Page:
Booth’s Uprising – 1659
During the uncertainty that followed the resignation of Richard Cromwell and the ending of the Protectorate in 1659, a new Royalist conspiracy to overthrow the republican government of England was formulated. In March 1659, warrants were issued to the Great Trust and Commission, an underground group authorised by the exiled Charles II to organise an uprising to bring about the restoration of the Stuart monarchy. As with Penruddock’s Uprising of 1655 and the abortive conspiracy of 1657-8, a series of insurrections was planned to take place simultaneously in various parts of the country in order to overwhelm government forces.
The leading member of the Great Trust was John Mordaunt, who was created Viscount Mordaunt in March 1659 as an indication of Charles’ favour towards him. Initially, the other members were drawn from the Sealed Knot but when they proved reluctant to co-operate with Mordaunt, more willing conspirators were recruited. The conspiracies of 1659 were characterised by the active participation of Presbyterians and disaffected Parliamentarians as well as Royalists. However, the Sealed Knot’s unwillingness to co-operate tended to discourage the Royalist aristocracy so that few noblemen were involved.
Under Mordaunt’s vigorous leadership, the conspiracy gathered momentum during the summer of 1659. Leading members of the Trust, including Mordaunt, Sir John Grenville, Lord Willoughby and Edward Massie, met in London on 9 July to finalise plans for the uprising, which was scheduled to take place on 1 August. However, the Commonwealth government was fully aware that a conspiracy was afoot. Cromwell’s spymaster John Thurloe was dismissed after Richard’s abdication, but Thurloe’s predecessor Thomas Scot was re-appointed director of intelligence in May 1659. Despite the exposure of the Royalist informant Sir Richard Willys in early July, Scot’s agents infiltrated the conspiracy. From mid-July, prominent Royalists and Presbyterians were detained on suspicion of involvement in the plot. The Council of State ordered the mobilisation of the militia and the reinforcement of strategic garrisons around the country. A squadron of warships put to sea to guard the Channel against the possibility of a supporting Royalist invasion from the Continent.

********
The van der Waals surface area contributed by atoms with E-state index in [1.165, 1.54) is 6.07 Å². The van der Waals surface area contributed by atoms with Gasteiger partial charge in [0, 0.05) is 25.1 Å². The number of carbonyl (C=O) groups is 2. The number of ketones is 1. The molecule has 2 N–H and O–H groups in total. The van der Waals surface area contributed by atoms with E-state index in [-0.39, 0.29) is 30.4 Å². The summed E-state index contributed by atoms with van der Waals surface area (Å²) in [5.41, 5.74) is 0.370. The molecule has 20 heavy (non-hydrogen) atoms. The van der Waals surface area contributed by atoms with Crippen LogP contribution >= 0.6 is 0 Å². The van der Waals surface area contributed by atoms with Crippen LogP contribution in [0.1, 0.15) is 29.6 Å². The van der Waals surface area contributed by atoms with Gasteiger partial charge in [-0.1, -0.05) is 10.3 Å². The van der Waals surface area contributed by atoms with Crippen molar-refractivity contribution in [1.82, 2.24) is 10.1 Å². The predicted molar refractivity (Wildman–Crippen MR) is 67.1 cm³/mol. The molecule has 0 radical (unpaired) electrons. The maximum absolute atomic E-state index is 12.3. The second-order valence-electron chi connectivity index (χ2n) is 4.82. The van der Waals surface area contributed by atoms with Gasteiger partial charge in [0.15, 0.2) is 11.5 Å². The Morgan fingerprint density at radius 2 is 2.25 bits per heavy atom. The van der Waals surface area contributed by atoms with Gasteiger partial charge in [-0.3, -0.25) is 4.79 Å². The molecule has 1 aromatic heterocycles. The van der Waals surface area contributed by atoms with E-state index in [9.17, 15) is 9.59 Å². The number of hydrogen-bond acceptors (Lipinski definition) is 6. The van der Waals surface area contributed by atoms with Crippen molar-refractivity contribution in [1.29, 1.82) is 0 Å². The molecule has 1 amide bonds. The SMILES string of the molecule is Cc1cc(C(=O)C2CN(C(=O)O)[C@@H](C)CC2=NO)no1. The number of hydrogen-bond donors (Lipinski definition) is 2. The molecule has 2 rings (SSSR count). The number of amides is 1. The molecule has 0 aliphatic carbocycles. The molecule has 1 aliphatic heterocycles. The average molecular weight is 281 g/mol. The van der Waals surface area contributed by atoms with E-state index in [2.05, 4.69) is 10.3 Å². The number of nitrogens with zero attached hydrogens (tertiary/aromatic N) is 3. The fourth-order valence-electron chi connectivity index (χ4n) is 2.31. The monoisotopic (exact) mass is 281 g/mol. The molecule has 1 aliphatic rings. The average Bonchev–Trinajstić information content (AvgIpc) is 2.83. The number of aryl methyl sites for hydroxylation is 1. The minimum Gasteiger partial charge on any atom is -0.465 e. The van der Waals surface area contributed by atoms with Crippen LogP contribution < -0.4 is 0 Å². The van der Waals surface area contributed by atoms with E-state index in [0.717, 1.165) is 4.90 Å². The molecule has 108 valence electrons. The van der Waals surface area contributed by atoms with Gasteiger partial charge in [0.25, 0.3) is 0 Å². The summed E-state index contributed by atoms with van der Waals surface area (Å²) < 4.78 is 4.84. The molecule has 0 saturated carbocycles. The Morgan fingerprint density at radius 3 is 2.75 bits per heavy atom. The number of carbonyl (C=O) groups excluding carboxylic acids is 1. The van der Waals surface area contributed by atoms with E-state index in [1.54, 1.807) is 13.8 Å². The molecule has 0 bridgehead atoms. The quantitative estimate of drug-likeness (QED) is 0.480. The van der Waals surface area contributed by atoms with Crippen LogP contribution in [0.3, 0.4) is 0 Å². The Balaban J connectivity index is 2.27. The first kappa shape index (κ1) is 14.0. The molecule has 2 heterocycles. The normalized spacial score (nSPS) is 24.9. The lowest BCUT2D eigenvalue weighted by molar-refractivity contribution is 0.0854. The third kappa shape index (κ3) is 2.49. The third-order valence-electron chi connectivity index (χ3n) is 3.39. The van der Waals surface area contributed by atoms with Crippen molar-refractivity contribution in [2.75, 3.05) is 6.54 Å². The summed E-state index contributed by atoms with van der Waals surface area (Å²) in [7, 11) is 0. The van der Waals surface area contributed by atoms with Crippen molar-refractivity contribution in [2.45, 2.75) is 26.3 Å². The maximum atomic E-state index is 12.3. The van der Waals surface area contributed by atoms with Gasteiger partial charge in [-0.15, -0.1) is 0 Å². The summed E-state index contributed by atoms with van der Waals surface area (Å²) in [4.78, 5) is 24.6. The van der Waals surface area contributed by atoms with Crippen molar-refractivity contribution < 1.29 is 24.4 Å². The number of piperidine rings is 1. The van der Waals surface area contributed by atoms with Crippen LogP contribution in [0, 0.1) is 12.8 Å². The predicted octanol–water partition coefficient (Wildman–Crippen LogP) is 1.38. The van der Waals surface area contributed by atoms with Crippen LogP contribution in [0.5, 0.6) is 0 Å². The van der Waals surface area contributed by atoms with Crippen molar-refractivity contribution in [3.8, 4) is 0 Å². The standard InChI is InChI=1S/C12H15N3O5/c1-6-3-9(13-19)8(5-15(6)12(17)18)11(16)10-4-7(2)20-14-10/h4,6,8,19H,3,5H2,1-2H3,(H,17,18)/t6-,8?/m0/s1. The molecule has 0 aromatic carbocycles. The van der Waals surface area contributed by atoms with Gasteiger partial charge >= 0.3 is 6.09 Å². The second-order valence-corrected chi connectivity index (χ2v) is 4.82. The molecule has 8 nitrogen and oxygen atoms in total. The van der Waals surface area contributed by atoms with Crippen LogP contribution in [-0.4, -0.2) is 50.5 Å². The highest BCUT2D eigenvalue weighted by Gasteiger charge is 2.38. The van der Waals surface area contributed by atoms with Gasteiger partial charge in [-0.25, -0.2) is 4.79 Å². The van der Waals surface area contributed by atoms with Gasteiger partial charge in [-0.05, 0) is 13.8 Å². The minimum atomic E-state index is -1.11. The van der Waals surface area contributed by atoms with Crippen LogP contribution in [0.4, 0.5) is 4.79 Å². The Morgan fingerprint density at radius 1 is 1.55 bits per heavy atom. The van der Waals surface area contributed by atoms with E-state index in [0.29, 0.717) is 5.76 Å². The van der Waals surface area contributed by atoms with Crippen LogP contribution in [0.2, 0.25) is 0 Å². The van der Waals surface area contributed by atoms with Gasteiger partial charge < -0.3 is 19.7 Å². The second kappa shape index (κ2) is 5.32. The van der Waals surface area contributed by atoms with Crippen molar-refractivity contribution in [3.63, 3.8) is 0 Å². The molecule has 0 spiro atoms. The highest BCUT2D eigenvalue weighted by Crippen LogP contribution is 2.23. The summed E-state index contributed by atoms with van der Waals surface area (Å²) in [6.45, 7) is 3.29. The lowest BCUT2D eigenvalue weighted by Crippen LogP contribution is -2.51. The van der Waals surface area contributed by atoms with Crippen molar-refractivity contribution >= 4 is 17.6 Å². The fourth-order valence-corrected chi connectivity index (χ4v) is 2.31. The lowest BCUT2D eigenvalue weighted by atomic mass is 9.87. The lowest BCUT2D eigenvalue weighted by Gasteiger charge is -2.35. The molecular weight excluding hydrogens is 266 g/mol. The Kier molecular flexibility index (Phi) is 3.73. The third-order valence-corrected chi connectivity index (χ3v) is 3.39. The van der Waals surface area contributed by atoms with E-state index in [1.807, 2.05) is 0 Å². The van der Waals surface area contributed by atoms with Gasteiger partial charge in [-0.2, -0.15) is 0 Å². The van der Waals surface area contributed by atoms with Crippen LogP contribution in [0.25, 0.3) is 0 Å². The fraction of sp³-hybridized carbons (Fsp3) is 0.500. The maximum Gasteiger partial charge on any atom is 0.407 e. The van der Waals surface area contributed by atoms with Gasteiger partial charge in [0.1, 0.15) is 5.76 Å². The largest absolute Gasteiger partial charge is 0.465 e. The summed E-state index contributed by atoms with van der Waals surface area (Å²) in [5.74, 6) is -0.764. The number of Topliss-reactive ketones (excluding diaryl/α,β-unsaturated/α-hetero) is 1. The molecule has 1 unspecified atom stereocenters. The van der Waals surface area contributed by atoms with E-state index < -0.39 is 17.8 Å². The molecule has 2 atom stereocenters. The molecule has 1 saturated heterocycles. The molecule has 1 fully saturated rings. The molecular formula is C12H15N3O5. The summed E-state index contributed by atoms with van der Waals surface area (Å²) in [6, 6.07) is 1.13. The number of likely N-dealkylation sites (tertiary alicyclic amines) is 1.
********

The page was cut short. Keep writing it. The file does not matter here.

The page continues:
On 30 July, the Sealed Knot sent out messengers warning the conspirators that the situation was hopeless and that the uprising should be abandoned. The following day, Massie was arrested, leading to the collapse of the conspiracy in Gloucestershire and the West. All over the country, small bands of Royalists preparing for the regional uprisings were intercepted and arrested. Mordaunt himself decided to lie low when a number of his accomplices were arrested in Surrey. On the appointed day, the only partially successful uprising occurred in Lancashire, Cheshire, and North Wales under the overall command of Sir George Booth. History has recorded it as Booths Uprising of 1659.
The warning issued by the Sealed Knot failed to reach Lancashire and Cheshire in time, and on 1 August, with the encouragement of the Presbyterian clergy, Booth mustered five hundred supporters at Warrington in Lancashire and advanced to a rendezvous with Cheshire insurgents at Rowton Heath near Chester. The following day, sympathisers opened the city gates and Booth’s rebels occupied Chester. The commander of the Chester garrison Captain Croxton withdrew into Chester Castle with his men and refused to surrender. Lacking artillery, the rebels could do nothing to threaten them. Booth issued a series of proclamations claiming that the insurgents had taken arms to defend the freedom of Parliament. No explicit reference was made to King Charles. Leaving forces to blockade Chester Castle, Booth set off for Manchester with around 4,000 men, intending to make his way to York which, it was supposed, would also surrender to him. Colonel Egerton took a party from Chester to join Sir Thomas Myddelton at Chirk Castle in Denbighshire. Myddelton and Egerton advanced to Wrexham where they declared for the King. Colonel Gilbert Ireland seized Liverpool for the King and persuaded some of the militia to desert their colours.